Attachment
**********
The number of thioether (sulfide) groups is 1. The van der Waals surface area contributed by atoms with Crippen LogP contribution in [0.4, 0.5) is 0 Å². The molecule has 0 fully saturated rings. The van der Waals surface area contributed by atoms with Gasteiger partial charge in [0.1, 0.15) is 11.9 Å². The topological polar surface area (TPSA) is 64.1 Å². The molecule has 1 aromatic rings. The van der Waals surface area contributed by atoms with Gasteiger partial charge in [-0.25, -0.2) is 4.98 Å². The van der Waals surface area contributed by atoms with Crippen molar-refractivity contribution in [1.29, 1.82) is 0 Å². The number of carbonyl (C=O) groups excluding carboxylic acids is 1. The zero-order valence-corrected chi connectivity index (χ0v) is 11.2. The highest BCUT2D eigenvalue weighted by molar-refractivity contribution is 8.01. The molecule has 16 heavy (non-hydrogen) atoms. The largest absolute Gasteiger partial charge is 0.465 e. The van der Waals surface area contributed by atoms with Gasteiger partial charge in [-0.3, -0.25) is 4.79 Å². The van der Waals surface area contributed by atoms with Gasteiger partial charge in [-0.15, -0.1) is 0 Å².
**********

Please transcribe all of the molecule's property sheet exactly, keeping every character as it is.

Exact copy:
The number of thioether (sulfide) groups is 1. The van der Waals surface area contributed by atoms with Crippen LogP contribution in [0.4, 0.5) is 0 Å². The molecule has 0 fully saturated rings. The van der Waals surface area contributed by atoms with Gasteiger partial charge in [0.1, 0.15) is 11.9 Å². The topological polar surface area (TPSA) is 64.1 Å². The molecule has 1 aromatic rings. The van der Waals surface area contributed by atoms with Gasteiger partial charge in [-0.25, -0.2) is 4.98 Å². The van der Waals surface area contributed by atoms with Crippen molar-refractivity contribution in [1.29, 1.82) is 0 Å². The number of carbonyl (C=O) groups excluding carboxylic acids is 1. The zero-order valence-corrected chi connectivity index (χ0v) is 11.2. The highest BCUT2D eigenvalue weighted by molar-refractivity contribution is 8.01. The molecule has 16 heavy (non-hydrogen) atoms. The largest absolute Gasteiger partial charge is 0.465 e. The van der Waals surface area contributed by atoms with Gasteiger partial charge in [-0.3, -0.25) is 4.79 Å². The van der Waals surface area contributed by atoms with Gasteiger partial charge in [-0.15, -0.1) is 0 Å².